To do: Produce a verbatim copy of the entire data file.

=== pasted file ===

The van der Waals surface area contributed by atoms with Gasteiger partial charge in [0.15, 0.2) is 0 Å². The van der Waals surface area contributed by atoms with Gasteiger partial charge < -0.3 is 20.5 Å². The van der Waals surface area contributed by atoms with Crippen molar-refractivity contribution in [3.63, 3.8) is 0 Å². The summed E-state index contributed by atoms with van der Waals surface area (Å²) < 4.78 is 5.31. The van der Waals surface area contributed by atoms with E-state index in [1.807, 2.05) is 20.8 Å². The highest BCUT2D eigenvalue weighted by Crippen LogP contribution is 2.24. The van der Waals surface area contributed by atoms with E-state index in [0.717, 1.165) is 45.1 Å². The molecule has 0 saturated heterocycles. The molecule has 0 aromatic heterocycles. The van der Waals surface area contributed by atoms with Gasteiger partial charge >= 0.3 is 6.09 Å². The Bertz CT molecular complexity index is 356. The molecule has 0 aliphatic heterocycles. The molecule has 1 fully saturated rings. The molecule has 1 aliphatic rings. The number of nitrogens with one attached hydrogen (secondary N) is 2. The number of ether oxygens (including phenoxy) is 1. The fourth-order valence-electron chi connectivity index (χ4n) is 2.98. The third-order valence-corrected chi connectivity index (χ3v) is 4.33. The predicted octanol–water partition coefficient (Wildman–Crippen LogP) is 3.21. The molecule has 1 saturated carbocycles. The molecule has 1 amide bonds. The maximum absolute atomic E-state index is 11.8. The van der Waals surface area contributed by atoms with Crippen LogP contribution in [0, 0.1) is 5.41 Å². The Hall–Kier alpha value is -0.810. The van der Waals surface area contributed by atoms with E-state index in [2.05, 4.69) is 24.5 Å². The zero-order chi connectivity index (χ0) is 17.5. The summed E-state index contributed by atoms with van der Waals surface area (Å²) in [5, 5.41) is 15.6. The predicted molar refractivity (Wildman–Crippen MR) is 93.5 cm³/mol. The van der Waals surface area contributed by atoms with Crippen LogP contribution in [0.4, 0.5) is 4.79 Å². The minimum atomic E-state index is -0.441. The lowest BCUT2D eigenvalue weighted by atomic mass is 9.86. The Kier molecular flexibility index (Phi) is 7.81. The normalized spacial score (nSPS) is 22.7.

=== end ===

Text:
The van der Waals surface area contributed by atoms with Gasteiger partial charge in [0.15, 0.2) is 0 Å². The van der Waals surface area contributed by atoms with Gasteiger partial charge < -0.3 is 20.5 Å². The van der Waals surface area contributed by atoms with Crippen molar-refractivity contribution in [3.63, 3.8) is 0 Å². The summed E-state index contributed by atoms with van der Waals surface area (Å²) < 4.78 is 5.31. The van der Waals surface area contributed by atoms with E-state index in [1.807, 2.05) is 20.8 Å². The highest BCUT2D eigenvalue weighted by Crippen LogP contribution is 2.24. The van der Waals surface area contributed by atoms with E-state index in [0.717, 1.165) is 45.1 Å². The molecule has 0 saturated heterocycles. The molecule has 0 aromatic heterocycles. The van der Waals surface area contributed by atoms with Gasteiger partial charge >= 0.3 is 6.09 Å². The Bertz CT molecular complexity index is 356. The molecule has 0 aliphatic heterocycles. The molecule has 1 fully saturated rings. The molecule has 1 aliphatic rings. The number of nitrogens with one attached hydrogen (secondary N) is 2. The number of ether oxygens (including phenoxy) is 1. The fourth-order valence-electron chi connectivity index (χ4n) is 2.98. The third-order valence-corrected chi connectivity index (χ3v) is 4.33. The predicted octanol–water partition coefficient (Wildman–Crippen LogP) is 3.21. The molecule has 1 saturated carbocycles. The molecule has 1 amide bonds. The maximum absolute atomic E-state index is 11.8. The van der Waals surface area contributed by atoms with Crippen LogP contribution in [0, 0.1) is 5.41 Å². The Hall–Kier alpha value is -0.810. The van der Waals surface area contributed by atoms with E-state index in [2.05, 4.69) is 24.5 Å². The zero-order chi connectivity index (χ0) is 17.5. The summed E-state index contributed by atoms with van der Waals surface area (Å²) in [5, 5.41) is 15.6. The predicted molar refractivity (Wildman–Crippen MR) is 93.5 cm³/mol. The van der Waals surface area contributed by atoms with Crippen LogP contribution in [0.4, 0.5) is 4.79 Å². The minimum atomic E-state index is -0.441. The lowest BCUT2D eigenvalue weighted by atomic mass is 9.86. The Kier molecular flexibility index (Phi) is 7.81. The normalized spacial score (nSPS) is 22.7.